The characters have the uneasy feeling that Vaudeville, the only life they know, is being quickly eclipsed by the movies and the New York stage. Their instincts are, of course, correct; within a decade, not only film but jazz as well would take American popular culture in a very different direction. Vaudeville would soon be consigned to the status of quaint, kindly relic, and regarded by succeeding generations as little more than a repository of bad jokes and pleasant tunes.
Each of these quintessential elements is lovingly present in "Vaudeville." The characters of Frankie Cobb (Richard M. Johnson) and Tim O'Reilly (Cullen Kirkland) use stock comedy routines as a form of familiar speech, while every five minutes or so, someone sits down at the piano to play another song. Carr fashioned his narrative around a series of classic routines.
Still, "Vaudeville" is more tribute than lament. We never get the sense that the author wishes the genre had withstood the challenge of Cole Porter and Louie Armstrong. At the dawn of the 1920s, the country was ready for something new.
For the most part, these Vaudevillians face their fate with equanimity. The exception, a scene involving an alcohol-fueled rant by Cobb, seems as if it came from another play. Not everyone is destined for early retirement; Kitty Turner (Madison Kirkpatrick), youngest member of the group, has a magnificent debut - occurring off-stage - and we are led to believe that she will go on to a great career in the theater. Her promising future is the high point that concludes the show.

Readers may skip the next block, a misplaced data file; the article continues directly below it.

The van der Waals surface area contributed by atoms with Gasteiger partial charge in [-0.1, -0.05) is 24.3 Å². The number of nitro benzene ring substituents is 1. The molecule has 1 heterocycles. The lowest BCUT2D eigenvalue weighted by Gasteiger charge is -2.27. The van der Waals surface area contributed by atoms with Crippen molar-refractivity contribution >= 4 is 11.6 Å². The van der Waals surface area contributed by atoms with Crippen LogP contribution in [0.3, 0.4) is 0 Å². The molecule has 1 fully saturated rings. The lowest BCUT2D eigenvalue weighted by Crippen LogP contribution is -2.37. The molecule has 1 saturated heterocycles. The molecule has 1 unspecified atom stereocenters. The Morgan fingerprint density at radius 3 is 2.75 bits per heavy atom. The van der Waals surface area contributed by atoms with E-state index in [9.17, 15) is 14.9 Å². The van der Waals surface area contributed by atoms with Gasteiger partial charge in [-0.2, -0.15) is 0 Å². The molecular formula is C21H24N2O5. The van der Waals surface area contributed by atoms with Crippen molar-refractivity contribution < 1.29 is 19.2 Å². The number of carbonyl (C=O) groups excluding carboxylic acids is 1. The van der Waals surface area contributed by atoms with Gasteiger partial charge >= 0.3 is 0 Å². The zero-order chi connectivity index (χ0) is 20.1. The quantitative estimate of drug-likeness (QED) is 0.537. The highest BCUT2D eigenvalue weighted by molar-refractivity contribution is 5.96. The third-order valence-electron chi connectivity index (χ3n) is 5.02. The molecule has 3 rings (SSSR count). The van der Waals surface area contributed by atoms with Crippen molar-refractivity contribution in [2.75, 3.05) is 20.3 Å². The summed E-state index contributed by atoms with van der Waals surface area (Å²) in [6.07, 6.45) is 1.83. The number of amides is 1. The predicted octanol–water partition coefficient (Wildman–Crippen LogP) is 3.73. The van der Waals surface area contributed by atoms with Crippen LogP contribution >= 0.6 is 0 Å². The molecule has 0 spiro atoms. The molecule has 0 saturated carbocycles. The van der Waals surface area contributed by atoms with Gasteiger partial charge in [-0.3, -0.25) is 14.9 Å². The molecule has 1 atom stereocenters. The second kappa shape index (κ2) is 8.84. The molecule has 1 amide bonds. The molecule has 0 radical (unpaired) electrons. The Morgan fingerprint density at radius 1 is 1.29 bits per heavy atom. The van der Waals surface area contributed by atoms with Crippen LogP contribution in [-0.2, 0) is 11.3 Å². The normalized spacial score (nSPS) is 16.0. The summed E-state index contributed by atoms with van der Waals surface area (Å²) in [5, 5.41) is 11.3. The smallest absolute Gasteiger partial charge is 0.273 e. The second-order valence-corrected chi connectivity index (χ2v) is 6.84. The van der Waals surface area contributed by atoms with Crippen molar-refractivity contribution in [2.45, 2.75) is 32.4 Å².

With so much light beaming through this two-hour production, it's the rare dark moments that are vividly recalled. In the role of Jeannie Cook, Lauren Lewis is cool and cutting as she knocks down the absurd pronouncements of her egomaniac partner/boyfriend.
Sitting at the front of the stage, David Haworth, cast as a one-armed war veteran, describes in a poignant, teary and convincing monologue the real circumstances behind his injury.
Though "Vaudeville" does not have the frantic physicality of "Noises Off" or French farce, director Ken Campbell keeps the characters moving in and out of rooms at a good pace. In his treating of the material, Campbell strikes the right balance between levity and gravity. We empathize with the characters while never forgetting that this is Vaudeville, after all.
The Advent space, located inside First Christian Church of North Hollywood, is like few I have ever experienced in the theater. Audience members enter a large room that includes a shiny hardwood floor and rows of folding chairs, set far enough apart that a basketball team could sit comfortably. When the performers come to the front of the stage, they are practically at eye-level with the people in the first couple of rows.
"Vaudeville" is performed Fridays at 8 p.m., Saturdays at 1:30 p.m. and 8 p.m., and Sundays at 1:30 p.m. through October 9th. General admission tickets are $20; cost to seniors and students is $15. The Advent Theatre is located at 4390 Colfax Avenue in Studio City (corner of Colfax and Moorpark.) Tickets can be obtained by calling 818-753-3353 or on-line at firstname.lastname@example.org